Examination of Witnesses (Questions 1811
TUESDAY 17 JANUARY 2006
Mr Brian Barwick and Mr Simon Johnson
Welcome to you both. Thank you very much for coming. It seems
to me, reading your biographies, that you have a combination of
experiences because both of you come from the world of television.
Mr Barwick, you were Controller of Sport for ITV for seven years
and you also ran Match of the Day on the BBC for a long
period before that.
Mr Barwick: I did indeed, yes.
Simon Johnson, you were ITV's programme commissioning and acquisitions
business manager, very much including sport?
Mr Johnson: That is correct.
You therefore speak with authority. We are grateful for you very
clear letter. I will not go through all the points that you include
in that, but, just so that we can get everything clear, you say
that the FA Cup is one of your main commercial assets, to use
your phrase, that it is now getting to an interesting stage. As
a Midlands member, I am wearing the Tamworth Nuneaton and indeed
Burton colours in a sense at the moment; we will see what happens.
You set out very clearly the audience figures for the BBC when
they are televising the FA Cup. How does that compare with Sky?
What kind of audience figures do Sky have?
Mr Johnson: My Lord Chairman, we are at a slight
disadvantage in that we have been unable to supply you with the
viewing figures for BSkyB. They follow some time behind, and so
the information we supplied to you was up-to-date information
for the BBC.
Mr Barwick: I could give you a general comparison,
which is probably in the region of 1:5.
So the BBC has five times more audience than Sky?
Mr Barwick: Yes, and that is approximate.
Do you take that sort of thing into account when you are thinking
about your responsibilities to football generally?
Mr Barwick: Yes, I think so. I have to say that
the last time the Football Association sold its rights, I was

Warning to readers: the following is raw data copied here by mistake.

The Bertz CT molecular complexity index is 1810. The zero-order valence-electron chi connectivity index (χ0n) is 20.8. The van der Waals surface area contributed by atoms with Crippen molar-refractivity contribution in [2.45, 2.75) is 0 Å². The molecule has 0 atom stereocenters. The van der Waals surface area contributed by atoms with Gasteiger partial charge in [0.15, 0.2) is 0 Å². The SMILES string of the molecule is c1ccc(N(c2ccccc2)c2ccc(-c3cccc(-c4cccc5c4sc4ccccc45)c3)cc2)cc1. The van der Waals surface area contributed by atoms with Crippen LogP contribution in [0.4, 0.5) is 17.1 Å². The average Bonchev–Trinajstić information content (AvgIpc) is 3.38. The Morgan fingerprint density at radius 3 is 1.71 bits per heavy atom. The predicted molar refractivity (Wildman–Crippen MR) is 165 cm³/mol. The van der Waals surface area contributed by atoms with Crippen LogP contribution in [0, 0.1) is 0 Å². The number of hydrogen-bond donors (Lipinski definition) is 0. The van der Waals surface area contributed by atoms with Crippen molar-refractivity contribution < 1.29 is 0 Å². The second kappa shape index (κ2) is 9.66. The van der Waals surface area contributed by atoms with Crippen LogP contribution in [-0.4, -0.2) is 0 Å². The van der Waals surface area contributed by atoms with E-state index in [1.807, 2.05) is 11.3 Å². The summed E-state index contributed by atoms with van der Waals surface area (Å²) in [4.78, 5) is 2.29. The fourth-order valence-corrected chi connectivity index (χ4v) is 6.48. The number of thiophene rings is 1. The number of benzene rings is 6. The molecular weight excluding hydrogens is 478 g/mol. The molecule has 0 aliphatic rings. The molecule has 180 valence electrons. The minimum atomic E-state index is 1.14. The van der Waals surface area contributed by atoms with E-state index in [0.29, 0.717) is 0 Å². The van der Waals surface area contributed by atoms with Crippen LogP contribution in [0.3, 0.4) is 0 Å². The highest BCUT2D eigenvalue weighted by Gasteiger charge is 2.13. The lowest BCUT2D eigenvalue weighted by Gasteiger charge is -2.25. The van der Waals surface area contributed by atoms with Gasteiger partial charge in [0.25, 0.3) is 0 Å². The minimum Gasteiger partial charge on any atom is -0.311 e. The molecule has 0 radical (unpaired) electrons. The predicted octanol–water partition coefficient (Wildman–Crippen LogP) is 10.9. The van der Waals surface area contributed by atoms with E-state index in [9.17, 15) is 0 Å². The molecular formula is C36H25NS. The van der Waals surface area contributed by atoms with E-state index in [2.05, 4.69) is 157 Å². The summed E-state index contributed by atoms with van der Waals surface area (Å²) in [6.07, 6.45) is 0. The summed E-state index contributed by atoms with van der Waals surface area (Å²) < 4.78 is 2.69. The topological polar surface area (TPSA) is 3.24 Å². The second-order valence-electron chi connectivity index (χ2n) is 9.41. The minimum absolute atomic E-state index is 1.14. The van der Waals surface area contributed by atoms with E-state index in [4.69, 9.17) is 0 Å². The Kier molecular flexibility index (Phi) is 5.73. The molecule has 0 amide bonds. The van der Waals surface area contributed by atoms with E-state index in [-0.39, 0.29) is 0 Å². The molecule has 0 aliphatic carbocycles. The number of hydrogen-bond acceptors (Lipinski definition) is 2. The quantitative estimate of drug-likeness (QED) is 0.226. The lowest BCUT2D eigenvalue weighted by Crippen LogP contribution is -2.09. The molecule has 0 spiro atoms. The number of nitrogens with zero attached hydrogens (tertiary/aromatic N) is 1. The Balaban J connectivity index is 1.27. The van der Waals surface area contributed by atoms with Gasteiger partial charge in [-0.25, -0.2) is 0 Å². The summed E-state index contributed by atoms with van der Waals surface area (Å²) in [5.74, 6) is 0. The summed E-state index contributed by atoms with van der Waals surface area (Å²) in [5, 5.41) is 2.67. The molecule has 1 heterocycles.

trying to buy them. The next time they sell them, I will be trying
to sell them. It will be quite an interesting change of position.
I think the Football Association has a responsibility to the game,
which means that it should, as one of its core ambitions, try
to maximise revenue, but equally try to make sure it encourages
the wider participation of the game and also the ability for people
to see the game. We have to balance that duality really.
Would it worry you that so comparatively few people watch BSkyB?
Mr Barwick: No, because I think broadcasting
is a changing landscape. Some of the bigger and more important
games on BSkyB now are watched by significant numbers. Earlier
this season I might have been right to suggest to you that when
Manchester United played Chelsea on a Sunday afternoon in the
Premier League, 3.6 million watched. These are becoming significant
Even so, they are a long way behind the BBC?
Mr Barwick: That is absolutely true.
Therefore, you are in a very good position, given your different
jobs, for this next question. How much did the BBC pay to the
FA for the rights?
Mr Johnson: I do not think we have put that
information into the public domain. The deal was done a couple
of years ago. I was checking that this morning. It is not in the
public domain. Our present deal that I told you about in the letter
is a four-year agreement between ourselves and jointly the BBC
and BSkyB. There is a total figure for that. That is not a public
figure. Also, we do not divulge how the division for payments
is made between the BBC and Sky. If it would be helpful to you,
I can give you an indication of the FA's overall income, but I
think you are specifically trying to get the value of the television
rights, which unfortunately, because this is a public session,
I cannot help with any further.
As a matter of policy, you just do not get that information?
Mr Johnson: We have not published it in this
current deal. Whether that remains a policy for the future is
something we still need to resolve, but in this current deal,
we have not publicised the amount of television revenues that